Xiaomi surprises market with first laptop
Smartphone giant enters PC industry, with ultra-thin model to compete against MacBook Air
Chinese tech giant Xiaomi unveiled its first-ever laptops on Wednesday, as it seeks new sources of revenue, despite sales of PCs continuing to drop globally.
The company is calling its latest ultra-slim laptops line, the Mi Notebook Air.
In an effort to take on PC leaders such as Apple and Lenovo, Xiaomi is applying its battle-tested strategy of high-end specification and affordable pricing.
The 12.5-inch Mi Notebook Air, the smaller model, starts at 3,499 yuan, and comes complete with a 128 GB solid state drive, Intel M3 processor and 4GB RAM.
Its larger flagship 13.3-inch model is priced from 4,999 yuan, with expandable storage and an Intel i5 processor.
The company claimed both models are slimmer and lighter than Apple’s popular MacBook Air notebook, giving a clear indication of where it thinks its main competition lies.
The new laptops will run on Microsoft’s Windows 10 operating system, Xiaomi chief executive Lei Jun said at the official product launch in Beijing on Wednesday.
Sales of the laptops will begin in Xiaomi’s online stores from next Tuesday.
Lei said many of its customers had urged Xiaomi to produce laptops, even though vendors such as Apple, Lenovo, Dell and Hewlett-Packard are already clear industry leaders.
“Consumers want a high-performance laptop which is also slim and light, but there is no such product in the market,” he said, adding that the Mi Notebook Air could fill the gap.
Given the global slowdown in the PC industry, Xiaomi’s entry into the PC market comes as a surprise, according to analysts.
“[Xiaomi is] still trying to gain market share in a new segment,” Tay Xiaohan, senior market analyst for client devices at IDC, said.
“While we forecast the China PC market will decline, there will still be an increase [in growth] for ultra-slim notebooks and perhaps Xiaomi sees some opportunity in this area.”
Tay added that despite the growth in sales of ultra-slim models, volumes are still very low compared to smartphone shipments.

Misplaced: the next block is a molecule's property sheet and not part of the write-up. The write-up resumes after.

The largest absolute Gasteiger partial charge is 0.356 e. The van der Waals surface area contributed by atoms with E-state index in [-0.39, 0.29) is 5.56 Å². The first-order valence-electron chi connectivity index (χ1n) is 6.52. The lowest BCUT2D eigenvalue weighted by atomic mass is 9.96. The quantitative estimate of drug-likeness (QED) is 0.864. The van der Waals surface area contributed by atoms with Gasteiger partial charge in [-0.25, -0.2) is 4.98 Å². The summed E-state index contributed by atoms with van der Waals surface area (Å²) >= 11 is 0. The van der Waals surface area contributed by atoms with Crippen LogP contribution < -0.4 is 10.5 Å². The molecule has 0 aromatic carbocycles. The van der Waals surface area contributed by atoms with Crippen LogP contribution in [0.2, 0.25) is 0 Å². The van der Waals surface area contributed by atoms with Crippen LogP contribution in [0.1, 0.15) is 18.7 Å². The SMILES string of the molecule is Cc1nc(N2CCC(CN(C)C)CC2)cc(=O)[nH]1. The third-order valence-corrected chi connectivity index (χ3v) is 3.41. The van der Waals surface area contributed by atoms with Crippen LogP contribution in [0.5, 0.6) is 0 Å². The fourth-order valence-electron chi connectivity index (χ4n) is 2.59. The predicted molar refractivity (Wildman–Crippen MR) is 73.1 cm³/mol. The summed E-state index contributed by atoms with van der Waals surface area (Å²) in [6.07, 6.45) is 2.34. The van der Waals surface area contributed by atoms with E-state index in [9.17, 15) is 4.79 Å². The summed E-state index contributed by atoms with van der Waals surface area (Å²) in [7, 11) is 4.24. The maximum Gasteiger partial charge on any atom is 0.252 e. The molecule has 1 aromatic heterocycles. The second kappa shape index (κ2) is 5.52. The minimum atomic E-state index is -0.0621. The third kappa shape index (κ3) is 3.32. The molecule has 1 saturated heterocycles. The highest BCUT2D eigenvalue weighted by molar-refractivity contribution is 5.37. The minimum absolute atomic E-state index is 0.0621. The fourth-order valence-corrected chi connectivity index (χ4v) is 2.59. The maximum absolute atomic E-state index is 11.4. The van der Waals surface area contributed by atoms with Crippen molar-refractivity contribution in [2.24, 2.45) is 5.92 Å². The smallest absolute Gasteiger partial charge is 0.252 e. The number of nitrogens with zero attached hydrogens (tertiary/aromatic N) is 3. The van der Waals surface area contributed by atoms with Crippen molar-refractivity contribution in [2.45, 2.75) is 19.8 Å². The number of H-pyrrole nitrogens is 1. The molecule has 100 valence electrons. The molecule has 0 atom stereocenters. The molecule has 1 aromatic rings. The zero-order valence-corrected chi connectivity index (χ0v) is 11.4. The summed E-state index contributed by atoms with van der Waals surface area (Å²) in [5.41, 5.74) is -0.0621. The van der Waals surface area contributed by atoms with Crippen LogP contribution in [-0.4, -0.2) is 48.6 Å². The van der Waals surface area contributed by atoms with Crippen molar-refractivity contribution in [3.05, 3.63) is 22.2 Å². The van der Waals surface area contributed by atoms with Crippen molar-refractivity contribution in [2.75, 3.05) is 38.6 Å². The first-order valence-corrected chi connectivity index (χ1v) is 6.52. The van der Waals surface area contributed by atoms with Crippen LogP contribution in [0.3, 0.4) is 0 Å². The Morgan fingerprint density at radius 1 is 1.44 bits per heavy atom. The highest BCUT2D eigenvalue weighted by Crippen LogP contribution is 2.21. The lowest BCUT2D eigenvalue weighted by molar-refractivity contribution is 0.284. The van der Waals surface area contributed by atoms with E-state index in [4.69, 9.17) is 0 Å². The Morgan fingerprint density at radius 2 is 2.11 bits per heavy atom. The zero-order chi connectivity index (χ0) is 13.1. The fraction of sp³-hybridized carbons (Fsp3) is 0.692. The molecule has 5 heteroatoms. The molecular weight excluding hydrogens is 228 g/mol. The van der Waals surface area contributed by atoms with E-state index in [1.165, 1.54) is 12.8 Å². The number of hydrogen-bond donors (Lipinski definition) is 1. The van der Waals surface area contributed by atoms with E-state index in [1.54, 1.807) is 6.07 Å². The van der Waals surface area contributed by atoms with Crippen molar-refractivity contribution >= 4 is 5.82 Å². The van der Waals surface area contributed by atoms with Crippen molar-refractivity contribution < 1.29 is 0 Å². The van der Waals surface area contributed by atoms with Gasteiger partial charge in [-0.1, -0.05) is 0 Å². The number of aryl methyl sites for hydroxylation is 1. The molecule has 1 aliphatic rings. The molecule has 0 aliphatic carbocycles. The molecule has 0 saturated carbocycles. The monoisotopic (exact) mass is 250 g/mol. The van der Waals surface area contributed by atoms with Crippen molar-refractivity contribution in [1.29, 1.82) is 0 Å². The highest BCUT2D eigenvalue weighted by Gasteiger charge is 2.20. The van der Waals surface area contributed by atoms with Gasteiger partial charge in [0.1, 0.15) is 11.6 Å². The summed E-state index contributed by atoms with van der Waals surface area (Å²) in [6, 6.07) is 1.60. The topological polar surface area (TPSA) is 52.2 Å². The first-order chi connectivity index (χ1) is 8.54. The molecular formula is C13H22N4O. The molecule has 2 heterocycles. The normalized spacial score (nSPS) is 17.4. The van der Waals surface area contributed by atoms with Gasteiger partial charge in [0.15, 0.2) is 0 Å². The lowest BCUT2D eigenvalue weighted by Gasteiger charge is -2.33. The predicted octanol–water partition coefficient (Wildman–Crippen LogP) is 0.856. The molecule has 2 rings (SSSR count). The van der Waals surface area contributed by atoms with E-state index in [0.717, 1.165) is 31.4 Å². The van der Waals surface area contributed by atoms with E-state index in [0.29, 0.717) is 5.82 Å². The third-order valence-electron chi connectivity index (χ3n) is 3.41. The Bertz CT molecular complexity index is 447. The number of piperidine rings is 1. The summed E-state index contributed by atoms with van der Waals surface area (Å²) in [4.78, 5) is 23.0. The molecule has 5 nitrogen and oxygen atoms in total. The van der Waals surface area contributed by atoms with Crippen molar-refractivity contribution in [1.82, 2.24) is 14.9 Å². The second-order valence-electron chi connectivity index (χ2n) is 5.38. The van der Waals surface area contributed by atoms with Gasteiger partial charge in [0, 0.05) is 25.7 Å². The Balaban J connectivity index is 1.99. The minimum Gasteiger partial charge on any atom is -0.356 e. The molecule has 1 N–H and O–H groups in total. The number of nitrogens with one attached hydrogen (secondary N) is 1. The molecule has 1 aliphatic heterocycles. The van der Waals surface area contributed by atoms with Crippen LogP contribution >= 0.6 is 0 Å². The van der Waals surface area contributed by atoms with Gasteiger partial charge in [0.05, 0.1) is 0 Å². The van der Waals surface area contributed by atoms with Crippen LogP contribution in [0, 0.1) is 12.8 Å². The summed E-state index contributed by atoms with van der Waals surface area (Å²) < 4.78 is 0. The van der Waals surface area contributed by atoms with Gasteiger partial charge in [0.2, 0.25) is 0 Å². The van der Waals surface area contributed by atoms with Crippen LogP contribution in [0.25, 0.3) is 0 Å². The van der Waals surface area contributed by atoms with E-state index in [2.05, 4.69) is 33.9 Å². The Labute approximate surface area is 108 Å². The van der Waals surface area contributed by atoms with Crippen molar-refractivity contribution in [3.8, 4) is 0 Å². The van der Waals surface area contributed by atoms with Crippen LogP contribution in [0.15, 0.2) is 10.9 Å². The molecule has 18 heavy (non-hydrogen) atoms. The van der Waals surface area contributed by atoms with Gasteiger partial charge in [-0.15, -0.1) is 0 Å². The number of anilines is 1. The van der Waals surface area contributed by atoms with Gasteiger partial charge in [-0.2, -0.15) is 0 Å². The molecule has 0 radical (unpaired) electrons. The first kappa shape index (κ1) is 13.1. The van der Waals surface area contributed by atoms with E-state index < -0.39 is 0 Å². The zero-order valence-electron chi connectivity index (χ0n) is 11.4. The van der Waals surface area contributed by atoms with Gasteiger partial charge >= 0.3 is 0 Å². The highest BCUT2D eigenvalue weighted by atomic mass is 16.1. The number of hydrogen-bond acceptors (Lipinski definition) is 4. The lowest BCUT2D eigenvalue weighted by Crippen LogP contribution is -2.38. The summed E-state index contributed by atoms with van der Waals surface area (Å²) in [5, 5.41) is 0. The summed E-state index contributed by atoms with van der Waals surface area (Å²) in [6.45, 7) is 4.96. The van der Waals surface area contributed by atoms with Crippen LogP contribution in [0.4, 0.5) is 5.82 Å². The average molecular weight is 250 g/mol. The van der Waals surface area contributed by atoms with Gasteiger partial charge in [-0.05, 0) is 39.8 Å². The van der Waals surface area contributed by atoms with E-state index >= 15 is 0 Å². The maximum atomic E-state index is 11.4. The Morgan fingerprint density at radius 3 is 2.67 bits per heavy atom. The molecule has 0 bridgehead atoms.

IDC revised its forecast for the global PC market in June, estimating that shipments could decline 7.3 per cent compared with last year, approximately 2 per cent lower than it originally expected.
China’s PC shipments are expected to decline 6.6 per cent.
The research firm attributes the slowdown to a variety of factors, but primarily that consumers are turning towards alternatives such as detachable tablets as well as upgrading to newer operating systems rather than buying a new PC.
As part of an effort to tie in the laptop with Xiaomi’s expanding ecosystem of smart devices, its smartphone users are able to synchronise data from their devices to the Mi Notebook Air.
Users can also unlock their laptops with the Mi Band 2, a wearable fitness tracker the company launched earlier this year.
Xiaomi, together with Lenovo, was pushed out of the top-5 Chinese smartphone vendors this year by lesser-known brands, Oppo and Vivo.
“The dynamic smartphone landscape [in China] has shown, to even cult brands like Xiaomi, that customer loyalty is difficult to consistently maintain,” said Melissa Chau, senior research manager with IDC’s Worldwide Quarterly Mobile Phone Tracker.
The maturing Chinese smartphone market has seen a sharp reduction in new sales, as consumers replace their devices instead with higher-end handsets.
IDC forecasts the global smartphone market to grow just 3.1 per cent this year.
At Wednesday’s launch, Xiaomi also unveiled a new handset, the Redmi Pro, which will cost upwards of 1,499 yuan.
The Redmi Pro is also the company’s first handset to come with dual-cameras, and will be available for sale from next Saturday.